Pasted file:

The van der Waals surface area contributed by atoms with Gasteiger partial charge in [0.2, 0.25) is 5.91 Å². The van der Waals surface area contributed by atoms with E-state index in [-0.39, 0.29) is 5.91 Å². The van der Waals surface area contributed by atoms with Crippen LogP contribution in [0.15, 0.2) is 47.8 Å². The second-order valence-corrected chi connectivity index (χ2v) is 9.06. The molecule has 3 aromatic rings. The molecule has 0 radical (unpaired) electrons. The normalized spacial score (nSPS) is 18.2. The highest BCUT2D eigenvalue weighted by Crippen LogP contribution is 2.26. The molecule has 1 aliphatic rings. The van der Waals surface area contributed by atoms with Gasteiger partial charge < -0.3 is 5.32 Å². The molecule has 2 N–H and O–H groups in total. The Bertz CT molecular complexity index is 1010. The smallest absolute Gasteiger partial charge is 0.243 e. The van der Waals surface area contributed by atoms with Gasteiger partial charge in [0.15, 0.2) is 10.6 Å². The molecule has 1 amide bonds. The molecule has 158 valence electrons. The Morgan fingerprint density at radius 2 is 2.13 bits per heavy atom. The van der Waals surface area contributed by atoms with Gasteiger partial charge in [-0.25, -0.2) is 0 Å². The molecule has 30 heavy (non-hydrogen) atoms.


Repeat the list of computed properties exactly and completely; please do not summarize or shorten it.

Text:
The van der Waals surface area contributed by atoms with Gasteiger partial charge in [0.2, 0.25) is 5.91 Å². The van der Waals surface area contributed by atoms with E-state index in [-0.39, 0.29) is 5.91 Å². The van der Waals surface area contributed by atoms with Crippen LogP contribution in [0.15, 0.2) is 47.8 Å². The second-order valence-corrected chi connectivity index (χ2v) is 9.06. The molecule has 3 aromatic rings. The molecule has 0 radical (unpaired) electrons. The normalized spacial score (nSPS) is 18.2. The highest BCUT2D eigenvalue weighted by Crippen LogP contribution is 2.26. The molecule has 1 aliphatic rings. The van der Waals surface area contributed by atoms with Gasteiger partial charge < -0.3 is 5.32 Å². The molecule has 2 N–H and O–H groups in total. The Bertz CT molecular complexity index is 1010. The smallest absolute Gasteiger partial charge is 0.243 e. The van der Waals surface area contributed by atoms with Gasteiger partial charge in [0.15, 0.2) is 10.6 Å². The molecule has 1 amide bonds. The molecule has 158 valence electrons. The Morgan fingerprint density at radius 2 is 2.13 bits per heavy atom. The van der Waals surface area contributed by atoms with Gasteiger partial charge in [-0.25, -0.2) is 0 Å². The molecule has 30 heavy (non-hydrogen) atoms.